And recent research shows that the cholesterol in the yolks is NOT associated with high elevated cholesterol or heart disease risk.
Yup, you read that right!
Tip: Boil a bunch of eggs and keep them in your fridge for a super-quick (and nutritious) snack!
I don’t need to tell you how great these are for you, but just maybe I need to sell you on the delicious “snackability” of these nutrition powerhouses.
Veggies contain fibre and water to help fill you up, and you don’t need me to tell you about their vitamins, minerals, and antioxidants, right?
You can easily open a bag of baby carrots and/or cherry tomatoes and give them a quick rinse (they’re already bite-sized).
Tip: Use a bit of dip. Have you put almond butter on celery? How about trying my new hummus recipe below?
For personalised healthy snack ideas, contact Kate to book an appointment.
Go ahead and try one, or more, of these healthy snacks. Prepare them the night before if you need to. They will not be “tasteless,” like “cardboard,” or “completely unsatisfying.” Trust me.
Makes about 2 cups
1 can chickpeas (garbanzo beans), drained & rinsed
⅓ cup tahini
1 garlic clove
2 tbsp olive oil
2 tbsp lemon juice
1 pinch sea salt
1 pinch black pepper
Put all ingredients into a food processor and blend until smooth. You may need to thin it out with a bit of water, so add it 1 or 2 tablespoons at a time and blend.
Serve & enjoy!
Tip: Don’t like sesame? Use an avocado in place of the tahini.
Sometimes those Christmas feasts are just amazing.
And it’s not just the abundance of delicious food but also the people, the decorations, and the ambiance.
It is way too easy (and common) to indulge on those days.
But it doesn’t always stop there.
Sometimes we overeat on regular days. Or at regular meals. Or All. The. Time.
Here are 3 ways to avoid overeating at Christmas.
(Psst, turn these into habits and ditch the willpower!)
When your stomach is growling and you smell amazingly delicious food it’s too easy to fill a plate (or grab some samples with your bare hands) and dive into the food.
But did you know that it’s possible to sometimes confuse the feeling of thirst with that of hunger? Your stomach may actually be craving a big glass of water rather than a feast.
Some studies have shown that drinking a glass or two of water before a meal can help reduce the amount of food eaten. And this super-simple tip may even help with weight loss (…just sayin’).
Not only will the water start to fill up your stomach before you get to the buffet, leaving less room for the feast but drinking enough water has been shown to slightly increase your metabolism.
For more advice on how to avoid overindulging at Christmas and for weight loss, contact Nutritionist Kate.
You’ve heard of mindfulness but have you applied that to your eating habits?
This can totally help you avoid overeating as well as having the added bonus of helping your digestion.
Just as being mindful when you meditate helps to focus your attention on your breathing and the present moment being mindful when you eat helps to focus your attention on your meal.
Do this by taking smaller bites, eating more slowly, chewing more thoroughly, and savouring every mouthful. Notice and appreciate the smell, taste and texture. Breathe.
This can help prevent overeating because eating slower often means eating less.
When you eat quickly you can easily overeat because it takes about 20 minutes for your brain to know that your stomach is full.
So take your time, pay attention to your food and enjoy every bite.
Bonus points: Eat at a table (not in front of the screen), off of a small plate, and put your fork down between bites.
You may be yearning for that rich, creamy main dish.
But don’t start there.
(Don’t worry, you can have some…just after you’ve eaten your salad).
Veggies are a great way to start any meal because they’re full of not only vitamins, minerals, antioxidants, and health-promoting phytochemicals but they also have some secret satiety weapons: fibre and water.
Fibre and water are known to help fill you up and make you feel fuller. They’re “satiating”.
And these secret weapons are great to have on your side when you’re about to indulge in a large meal.
Have your glass of water, eat mindfully, and start with your salad to help avoid overeating at meals.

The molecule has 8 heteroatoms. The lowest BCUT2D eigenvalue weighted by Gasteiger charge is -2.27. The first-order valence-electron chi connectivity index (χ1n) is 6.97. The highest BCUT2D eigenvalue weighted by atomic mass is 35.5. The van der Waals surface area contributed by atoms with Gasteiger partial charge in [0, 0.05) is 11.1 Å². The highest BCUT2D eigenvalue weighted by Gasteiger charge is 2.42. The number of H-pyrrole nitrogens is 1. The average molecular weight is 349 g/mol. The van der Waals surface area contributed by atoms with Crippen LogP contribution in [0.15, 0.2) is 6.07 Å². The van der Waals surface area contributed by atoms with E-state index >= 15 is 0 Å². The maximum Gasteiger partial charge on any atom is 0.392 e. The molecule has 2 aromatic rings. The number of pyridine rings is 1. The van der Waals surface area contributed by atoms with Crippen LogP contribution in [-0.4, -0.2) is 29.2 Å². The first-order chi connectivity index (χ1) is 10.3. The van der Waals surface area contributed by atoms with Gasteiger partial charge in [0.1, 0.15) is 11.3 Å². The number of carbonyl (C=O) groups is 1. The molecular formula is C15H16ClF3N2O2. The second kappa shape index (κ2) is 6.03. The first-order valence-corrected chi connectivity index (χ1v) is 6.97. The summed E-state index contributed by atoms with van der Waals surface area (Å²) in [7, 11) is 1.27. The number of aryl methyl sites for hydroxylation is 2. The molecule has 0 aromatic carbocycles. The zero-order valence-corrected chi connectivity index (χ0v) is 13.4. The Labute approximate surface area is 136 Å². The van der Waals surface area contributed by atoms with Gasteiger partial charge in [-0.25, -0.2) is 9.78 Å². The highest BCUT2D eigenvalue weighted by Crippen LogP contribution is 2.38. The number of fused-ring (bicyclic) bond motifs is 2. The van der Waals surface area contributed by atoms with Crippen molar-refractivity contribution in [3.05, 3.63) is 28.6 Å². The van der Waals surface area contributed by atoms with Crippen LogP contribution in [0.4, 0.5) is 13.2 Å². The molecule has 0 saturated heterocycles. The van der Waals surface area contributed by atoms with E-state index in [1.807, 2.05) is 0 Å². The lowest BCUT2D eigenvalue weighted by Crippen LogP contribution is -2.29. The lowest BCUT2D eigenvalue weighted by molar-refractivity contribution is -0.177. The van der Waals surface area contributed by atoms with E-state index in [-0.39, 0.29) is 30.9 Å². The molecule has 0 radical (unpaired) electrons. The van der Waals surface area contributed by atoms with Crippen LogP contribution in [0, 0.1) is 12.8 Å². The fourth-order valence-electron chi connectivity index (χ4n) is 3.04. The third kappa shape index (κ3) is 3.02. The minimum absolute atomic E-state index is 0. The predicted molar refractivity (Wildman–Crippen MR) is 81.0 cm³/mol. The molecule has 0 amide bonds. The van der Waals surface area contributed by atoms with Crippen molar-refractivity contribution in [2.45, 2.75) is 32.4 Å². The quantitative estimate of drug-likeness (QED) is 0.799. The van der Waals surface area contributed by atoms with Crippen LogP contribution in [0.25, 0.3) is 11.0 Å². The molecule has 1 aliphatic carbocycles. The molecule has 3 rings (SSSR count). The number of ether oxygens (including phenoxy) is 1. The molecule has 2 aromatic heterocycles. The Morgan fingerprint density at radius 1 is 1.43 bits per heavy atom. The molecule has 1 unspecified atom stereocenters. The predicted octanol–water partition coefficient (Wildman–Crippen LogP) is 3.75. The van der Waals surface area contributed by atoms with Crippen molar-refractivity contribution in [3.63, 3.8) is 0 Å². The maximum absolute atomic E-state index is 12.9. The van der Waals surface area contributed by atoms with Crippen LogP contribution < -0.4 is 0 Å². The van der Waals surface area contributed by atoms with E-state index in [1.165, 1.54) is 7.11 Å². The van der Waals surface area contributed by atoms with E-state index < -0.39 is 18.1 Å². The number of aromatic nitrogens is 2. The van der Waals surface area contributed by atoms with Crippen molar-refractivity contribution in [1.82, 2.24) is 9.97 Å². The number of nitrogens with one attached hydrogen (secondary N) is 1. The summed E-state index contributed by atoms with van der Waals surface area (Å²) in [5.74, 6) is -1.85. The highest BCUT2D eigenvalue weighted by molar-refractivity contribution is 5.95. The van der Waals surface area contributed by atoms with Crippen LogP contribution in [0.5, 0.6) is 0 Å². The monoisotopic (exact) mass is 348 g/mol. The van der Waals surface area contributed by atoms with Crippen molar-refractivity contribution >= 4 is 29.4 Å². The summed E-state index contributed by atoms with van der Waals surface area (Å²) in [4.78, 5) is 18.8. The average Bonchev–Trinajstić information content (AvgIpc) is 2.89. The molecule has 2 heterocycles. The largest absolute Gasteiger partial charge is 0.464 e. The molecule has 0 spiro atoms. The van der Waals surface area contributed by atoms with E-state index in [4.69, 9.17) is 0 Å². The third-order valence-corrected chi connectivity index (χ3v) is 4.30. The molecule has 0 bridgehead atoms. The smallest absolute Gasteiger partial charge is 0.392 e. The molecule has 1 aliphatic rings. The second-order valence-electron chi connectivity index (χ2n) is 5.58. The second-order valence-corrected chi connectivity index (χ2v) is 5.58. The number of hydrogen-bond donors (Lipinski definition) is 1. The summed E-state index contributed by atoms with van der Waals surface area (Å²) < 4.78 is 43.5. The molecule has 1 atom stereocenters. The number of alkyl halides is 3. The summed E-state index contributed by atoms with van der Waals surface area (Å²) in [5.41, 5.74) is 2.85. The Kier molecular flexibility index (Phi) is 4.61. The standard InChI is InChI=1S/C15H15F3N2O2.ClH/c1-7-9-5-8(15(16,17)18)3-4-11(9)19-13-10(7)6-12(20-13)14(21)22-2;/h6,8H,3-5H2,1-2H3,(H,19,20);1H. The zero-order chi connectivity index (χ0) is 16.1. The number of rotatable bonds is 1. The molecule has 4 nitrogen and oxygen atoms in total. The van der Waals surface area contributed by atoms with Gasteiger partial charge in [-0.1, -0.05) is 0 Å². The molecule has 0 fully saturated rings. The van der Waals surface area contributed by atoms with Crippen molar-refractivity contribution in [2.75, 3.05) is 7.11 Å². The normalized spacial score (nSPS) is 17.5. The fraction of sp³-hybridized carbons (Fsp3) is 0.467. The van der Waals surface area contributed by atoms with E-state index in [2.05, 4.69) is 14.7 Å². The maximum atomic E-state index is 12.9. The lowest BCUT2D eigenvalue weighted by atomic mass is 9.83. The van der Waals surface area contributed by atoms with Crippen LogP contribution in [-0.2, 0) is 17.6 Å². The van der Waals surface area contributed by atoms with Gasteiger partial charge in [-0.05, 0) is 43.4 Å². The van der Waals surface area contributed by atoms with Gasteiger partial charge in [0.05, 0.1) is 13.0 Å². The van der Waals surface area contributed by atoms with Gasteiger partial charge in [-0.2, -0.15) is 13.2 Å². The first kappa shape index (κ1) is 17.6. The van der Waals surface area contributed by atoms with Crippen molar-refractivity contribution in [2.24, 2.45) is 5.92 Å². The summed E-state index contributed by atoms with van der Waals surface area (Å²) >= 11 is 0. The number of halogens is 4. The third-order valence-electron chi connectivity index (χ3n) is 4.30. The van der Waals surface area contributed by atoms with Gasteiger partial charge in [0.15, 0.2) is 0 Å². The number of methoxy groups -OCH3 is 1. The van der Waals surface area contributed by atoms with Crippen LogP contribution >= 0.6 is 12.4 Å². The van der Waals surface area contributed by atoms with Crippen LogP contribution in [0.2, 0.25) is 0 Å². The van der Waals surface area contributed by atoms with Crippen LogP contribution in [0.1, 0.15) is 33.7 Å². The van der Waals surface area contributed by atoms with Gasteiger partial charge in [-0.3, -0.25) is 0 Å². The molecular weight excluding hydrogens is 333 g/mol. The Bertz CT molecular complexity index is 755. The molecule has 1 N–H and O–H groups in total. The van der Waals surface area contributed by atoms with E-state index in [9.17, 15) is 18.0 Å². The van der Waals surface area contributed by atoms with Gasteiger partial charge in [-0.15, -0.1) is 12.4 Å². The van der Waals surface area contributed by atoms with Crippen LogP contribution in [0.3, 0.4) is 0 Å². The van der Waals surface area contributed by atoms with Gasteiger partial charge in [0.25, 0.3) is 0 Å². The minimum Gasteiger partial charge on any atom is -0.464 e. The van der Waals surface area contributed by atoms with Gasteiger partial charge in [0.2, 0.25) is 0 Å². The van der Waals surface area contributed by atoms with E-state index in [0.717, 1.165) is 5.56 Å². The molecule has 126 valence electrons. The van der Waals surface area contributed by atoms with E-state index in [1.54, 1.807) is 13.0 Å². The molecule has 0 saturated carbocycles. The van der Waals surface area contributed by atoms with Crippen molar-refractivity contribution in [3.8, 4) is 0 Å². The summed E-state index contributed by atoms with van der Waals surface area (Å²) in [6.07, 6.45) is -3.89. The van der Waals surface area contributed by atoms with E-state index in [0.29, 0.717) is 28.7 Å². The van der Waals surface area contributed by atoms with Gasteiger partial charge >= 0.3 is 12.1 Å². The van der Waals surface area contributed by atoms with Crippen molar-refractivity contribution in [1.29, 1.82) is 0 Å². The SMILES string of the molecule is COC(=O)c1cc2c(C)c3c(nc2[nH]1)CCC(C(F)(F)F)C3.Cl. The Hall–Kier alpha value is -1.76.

If you’re not much of a plain water drinker or need your water to be more appealing to your senses here are five delicious (and beautiful looking) fruit combos to add to your large glass of water:
Slices of lemon & ginger
Slices of strawberries & orange
Slices of apple & a cinnamon stick
Chopped pineapple & mango
Blueberries & raspberries
Tip: You can buy a bag (or several bags) of frozen chopped fruit and throw those into your cup, thermos, or uber-cool mason jar in the morning. They’re already washed and cut and will help keep your water colder longer.
We all tend to overindulge over Christmas with all the chocolates and mince pies available. It is okay to enjoy Christmas treats as long as you get back on track afterwards. I will share my 5 quick ways to lose weight after a holiday binge so you can get back in shape fast!
Copyright: stockbroker / 123RF Stock Photo
Many people believe that dieting is the best way to lose weight. They have tried all the popular diets such as the Atkins diet, 5:2 diet and juice fast diet. Somehow they always end up putting the weight back on and more after finishing the diet. Why is this? When you suddenly fast your body goes into starvation mode and your metabolism slows down to conserve energy. When you eventually give in to your body’s signal to eat, your body holds on to more fat in case there is a famine again. This is a negative cycle of dieting and putting on weight. So now I will explain how to lose weight and keep it off.
The best way to lose weight is to eat healthily. Making gradually changes to your diet including reducing processed, sugary foods and increasing the amount of vegetables and protein in your diet will help to support your body in losing weight and keeping it off. Make it a long-term lifestyle change, not a fad diet.
Here I will tell you how to lose weight and keep it off with my foods to eat and foods to avoid for weight loss:
Make your meal plate in these proportions for weight loss.
When you calorie count it stresses you out and does not work in the long-term. Eat 3 meals per day and a few healthy snacks to give your body all the nutrients it needs.
If you would like a personalised diet plan for weight loss, contact Kate on 07652 868342 or firstname.lastname@example.org for more information.
It’s the new year! January is a great time to detox your body so that you are fresh as the new year begins. I have written these 10 steps as a guide to help you to achieve your new year’s resolution of detoxing. Here are my top 10 tips for detoxing including simple but effective ways to detox.
I hope my top 10 tips for detoxing have inspired you to start cleansing your body. If you would like more information on detoxing, contact Kate on 07562 868342 for a free 15 minute nutrition consultation.